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# Secondary Magazine - Issue 68: Focus on

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Created on 01 September 2010 by ncetm_administrator
Updated on 13 September 2010 by ncetm_administrator

A mathematical game invented during the 1970s by a mathematics teacher, W. Ransome, and described in Mathematics Teaching, Number 75, is played on a hexagonal board showing part of a tessellation of 30˚, 60˚, 90˚ triangles.

In the game, called Quadrigon, 2 or 3 players alternately fit coloured triangular counters, which are copies of the smallest right-angled triangles, onto triangles on the board.

W. Ransome devised a particular set of rules for the game, in which the object is to complete quadrilaterals on the grid – hence the name ‘Quadrigon’. But many different rules could be thought up and explored.

The great richness of this situation is in the opportunities that the board itself provides for students to explore their own examples of mathematical objects and relationships between them, ask their own questions, and consolidate what they know in creative and aesthetically satisfying ways.

I have observed students seeing in the Quadrigon board, and investigating, many different objects and relationships, such as those suggested by the following questions – which are just a few of the many questions that students might ask themselves.

In what ways are different right-angled triangles on the board related to each other?

For example:

• It is easy to see, by noticing the number of the smallest right-angled triangles composing each larger triangle, that the areas of the similar right-angled triangles shown in this diagram are in the ratios 1:3:4:9:12. Can I show using Pythagoras’ theorem that their lengths are in the ratios 1:√3:2:3:2√3?
• Is it possible to obtain each triangle shown in the diagram from every other one that is shown by combining mathematical transformations of rotation, reflection and enlargement?

What trapezia are on the board? Many pairs of trapezia are congruent, but are any pairs similar?

Many shapes are reflections of other shapes.

For example, can I identify one of these five trapezia from which every one of the other four can be obtained by a reflection in a line shown on the board? If so, which line on the board is the mirror line for each reflection?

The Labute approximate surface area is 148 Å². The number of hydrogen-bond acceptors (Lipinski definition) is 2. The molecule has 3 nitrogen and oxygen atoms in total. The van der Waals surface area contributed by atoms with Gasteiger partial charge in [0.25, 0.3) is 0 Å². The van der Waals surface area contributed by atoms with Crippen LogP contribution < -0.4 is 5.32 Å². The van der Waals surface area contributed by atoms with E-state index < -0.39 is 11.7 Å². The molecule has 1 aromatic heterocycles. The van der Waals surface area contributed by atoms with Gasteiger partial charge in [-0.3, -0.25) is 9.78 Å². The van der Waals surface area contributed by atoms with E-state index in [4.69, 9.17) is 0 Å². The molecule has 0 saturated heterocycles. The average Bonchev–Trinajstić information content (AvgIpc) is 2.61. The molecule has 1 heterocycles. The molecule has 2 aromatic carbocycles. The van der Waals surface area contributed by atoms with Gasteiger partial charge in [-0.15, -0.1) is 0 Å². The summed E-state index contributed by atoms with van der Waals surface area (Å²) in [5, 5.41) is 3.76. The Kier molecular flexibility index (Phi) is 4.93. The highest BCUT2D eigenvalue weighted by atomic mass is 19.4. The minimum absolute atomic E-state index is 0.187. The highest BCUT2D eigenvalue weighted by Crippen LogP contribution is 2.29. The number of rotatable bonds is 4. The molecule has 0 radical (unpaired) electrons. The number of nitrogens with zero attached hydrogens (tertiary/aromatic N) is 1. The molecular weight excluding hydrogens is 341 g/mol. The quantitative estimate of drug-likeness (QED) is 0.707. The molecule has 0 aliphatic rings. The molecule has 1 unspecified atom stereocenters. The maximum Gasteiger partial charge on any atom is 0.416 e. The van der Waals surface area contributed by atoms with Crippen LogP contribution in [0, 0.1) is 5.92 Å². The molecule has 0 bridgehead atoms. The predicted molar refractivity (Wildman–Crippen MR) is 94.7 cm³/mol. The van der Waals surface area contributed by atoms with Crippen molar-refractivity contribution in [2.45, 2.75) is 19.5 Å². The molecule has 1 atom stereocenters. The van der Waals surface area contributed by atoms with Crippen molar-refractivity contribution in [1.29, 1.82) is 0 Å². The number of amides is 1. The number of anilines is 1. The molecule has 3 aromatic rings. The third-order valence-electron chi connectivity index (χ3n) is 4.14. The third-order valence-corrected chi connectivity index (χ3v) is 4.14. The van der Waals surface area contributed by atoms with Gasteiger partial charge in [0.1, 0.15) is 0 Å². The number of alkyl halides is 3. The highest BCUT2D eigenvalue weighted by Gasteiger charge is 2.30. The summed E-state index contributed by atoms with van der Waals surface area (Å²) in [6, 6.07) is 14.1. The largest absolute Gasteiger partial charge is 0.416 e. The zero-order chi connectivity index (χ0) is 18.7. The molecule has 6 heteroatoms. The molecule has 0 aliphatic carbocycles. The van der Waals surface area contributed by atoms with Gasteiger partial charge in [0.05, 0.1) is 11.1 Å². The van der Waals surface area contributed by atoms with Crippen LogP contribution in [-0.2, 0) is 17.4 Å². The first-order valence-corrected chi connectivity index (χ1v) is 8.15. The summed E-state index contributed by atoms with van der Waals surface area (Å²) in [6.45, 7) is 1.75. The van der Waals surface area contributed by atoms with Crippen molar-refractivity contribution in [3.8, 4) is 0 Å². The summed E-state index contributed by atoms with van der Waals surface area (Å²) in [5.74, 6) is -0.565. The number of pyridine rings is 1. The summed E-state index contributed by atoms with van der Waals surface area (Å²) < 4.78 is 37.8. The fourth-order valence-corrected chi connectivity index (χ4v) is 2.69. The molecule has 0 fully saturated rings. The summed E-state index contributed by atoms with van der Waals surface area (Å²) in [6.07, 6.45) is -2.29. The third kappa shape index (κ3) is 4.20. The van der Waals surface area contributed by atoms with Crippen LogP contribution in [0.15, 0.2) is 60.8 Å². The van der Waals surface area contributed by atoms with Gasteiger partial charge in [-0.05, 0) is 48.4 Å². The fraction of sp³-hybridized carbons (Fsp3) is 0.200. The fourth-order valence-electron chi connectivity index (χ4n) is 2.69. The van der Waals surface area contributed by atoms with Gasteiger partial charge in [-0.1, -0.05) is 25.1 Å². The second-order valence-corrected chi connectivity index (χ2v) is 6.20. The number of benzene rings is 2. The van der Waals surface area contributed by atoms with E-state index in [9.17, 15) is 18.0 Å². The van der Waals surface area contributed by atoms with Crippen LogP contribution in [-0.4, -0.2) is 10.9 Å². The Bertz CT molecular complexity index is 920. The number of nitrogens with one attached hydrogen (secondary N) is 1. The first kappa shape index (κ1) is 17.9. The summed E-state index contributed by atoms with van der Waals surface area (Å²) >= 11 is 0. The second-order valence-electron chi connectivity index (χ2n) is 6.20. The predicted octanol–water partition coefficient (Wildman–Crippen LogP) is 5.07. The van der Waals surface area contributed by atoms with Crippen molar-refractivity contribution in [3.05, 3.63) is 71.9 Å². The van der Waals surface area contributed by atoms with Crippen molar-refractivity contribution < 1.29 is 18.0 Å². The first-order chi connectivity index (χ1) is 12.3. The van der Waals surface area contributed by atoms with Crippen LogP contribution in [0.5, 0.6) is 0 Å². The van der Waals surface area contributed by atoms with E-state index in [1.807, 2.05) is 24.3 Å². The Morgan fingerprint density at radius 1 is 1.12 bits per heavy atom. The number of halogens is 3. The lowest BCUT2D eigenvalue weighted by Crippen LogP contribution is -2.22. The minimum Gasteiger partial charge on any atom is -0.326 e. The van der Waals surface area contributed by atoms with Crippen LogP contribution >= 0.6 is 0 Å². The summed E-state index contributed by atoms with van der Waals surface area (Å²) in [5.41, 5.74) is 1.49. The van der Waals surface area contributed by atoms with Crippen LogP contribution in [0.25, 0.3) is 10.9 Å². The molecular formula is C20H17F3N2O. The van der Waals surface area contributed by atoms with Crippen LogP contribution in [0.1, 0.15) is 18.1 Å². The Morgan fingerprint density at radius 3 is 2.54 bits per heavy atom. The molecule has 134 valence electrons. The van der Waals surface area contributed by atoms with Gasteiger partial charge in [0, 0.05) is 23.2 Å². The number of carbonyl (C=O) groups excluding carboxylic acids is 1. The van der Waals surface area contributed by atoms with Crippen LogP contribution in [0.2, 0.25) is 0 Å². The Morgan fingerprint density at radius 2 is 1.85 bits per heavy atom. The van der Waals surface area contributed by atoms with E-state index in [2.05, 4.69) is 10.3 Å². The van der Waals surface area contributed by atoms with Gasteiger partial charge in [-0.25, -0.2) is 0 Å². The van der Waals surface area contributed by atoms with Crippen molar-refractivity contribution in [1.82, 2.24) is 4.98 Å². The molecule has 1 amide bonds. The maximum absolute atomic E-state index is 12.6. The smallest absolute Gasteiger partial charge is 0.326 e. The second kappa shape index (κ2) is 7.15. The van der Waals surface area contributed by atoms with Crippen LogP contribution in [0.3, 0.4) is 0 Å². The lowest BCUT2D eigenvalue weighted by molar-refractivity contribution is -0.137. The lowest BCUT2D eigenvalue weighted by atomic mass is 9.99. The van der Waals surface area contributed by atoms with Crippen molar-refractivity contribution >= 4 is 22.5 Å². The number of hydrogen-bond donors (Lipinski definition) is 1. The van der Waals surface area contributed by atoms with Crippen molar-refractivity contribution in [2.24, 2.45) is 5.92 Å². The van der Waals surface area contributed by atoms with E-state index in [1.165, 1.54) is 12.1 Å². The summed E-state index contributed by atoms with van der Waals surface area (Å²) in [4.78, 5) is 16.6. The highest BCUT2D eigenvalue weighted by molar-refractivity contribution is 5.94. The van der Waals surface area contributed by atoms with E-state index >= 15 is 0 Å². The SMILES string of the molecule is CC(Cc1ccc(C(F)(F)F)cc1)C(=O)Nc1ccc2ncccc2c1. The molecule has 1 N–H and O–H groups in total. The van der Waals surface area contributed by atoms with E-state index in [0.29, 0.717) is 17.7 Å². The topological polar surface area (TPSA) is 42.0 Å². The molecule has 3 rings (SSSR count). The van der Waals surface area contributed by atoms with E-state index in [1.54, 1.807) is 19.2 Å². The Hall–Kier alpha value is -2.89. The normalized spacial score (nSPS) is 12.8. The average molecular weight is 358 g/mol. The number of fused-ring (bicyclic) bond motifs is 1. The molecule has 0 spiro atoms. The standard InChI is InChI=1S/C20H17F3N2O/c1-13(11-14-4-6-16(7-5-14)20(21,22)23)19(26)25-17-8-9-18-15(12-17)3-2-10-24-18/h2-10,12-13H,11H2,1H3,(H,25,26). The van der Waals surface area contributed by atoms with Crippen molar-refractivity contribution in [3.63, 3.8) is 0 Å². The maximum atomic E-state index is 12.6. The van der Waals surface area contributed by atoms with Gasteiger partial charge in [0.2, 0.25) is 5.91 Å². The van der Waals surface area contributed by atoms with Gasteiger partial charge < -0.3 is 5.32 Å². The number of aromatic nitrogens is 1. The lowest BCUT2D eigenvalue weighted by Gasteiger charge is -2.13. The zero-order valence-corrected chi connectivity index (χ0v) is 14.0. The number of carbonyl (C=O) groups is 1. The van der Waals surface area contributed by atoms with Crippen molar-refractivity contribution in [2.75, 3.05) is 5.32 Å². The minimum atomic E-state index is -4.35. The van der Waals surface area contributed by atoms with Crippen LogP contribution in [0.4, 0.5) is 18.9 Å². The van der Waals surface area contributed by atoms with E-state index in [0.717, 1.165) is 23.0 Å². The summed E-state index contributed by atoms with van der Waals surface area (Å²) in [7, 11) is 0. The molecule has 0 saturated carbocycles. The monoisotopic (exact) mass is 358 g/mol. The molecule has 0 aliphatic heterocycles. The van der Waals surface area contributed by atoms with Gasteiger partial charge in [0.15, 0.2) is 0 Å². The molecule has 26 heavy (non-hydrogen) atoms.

What kinds of special quadrilateral can be found on the board? What kinds can’t be found? Why not?

What symmetrical shapes are possible? What kinds of symmetry are possible/not possible? Why?

You and your students could use this sheet of Quadrigon boards to explore possibilities, which will prompt you to ask new questions of your own.

‘Quadrigon’ should not be confused with ‘Quadriagon’, which is the name that Wolfgang Von Wersin, a German glassware designer, gave in 1956 in The Book of Rectangles, Spatial Law and Gestures of The Orthogons Described, to one of the 12 special rectangles known as orthogons – of which the Golden Rectangle is the most familiar.

To produce a Quadriagon first draw a square. Then rotate a half-diagonal of the square to create an arc. Extend two sides of the square to form a rectangle – the Quadriagon – that includes the arc, and one side of which is tangential to the arc.

The longest side of the Quadriagon created from a unit square is (1 + √2)/2, whereas the longest side of the Golden Rectangle created from a unit square is (1 + √5)/2, which is the Golden Ratio.

I can find no information about W. Ransome other than that in 1976 this person was teaching mathematics at Highgate School, and might possibly be Wilson Ransome who is the author of several books about mathematics.

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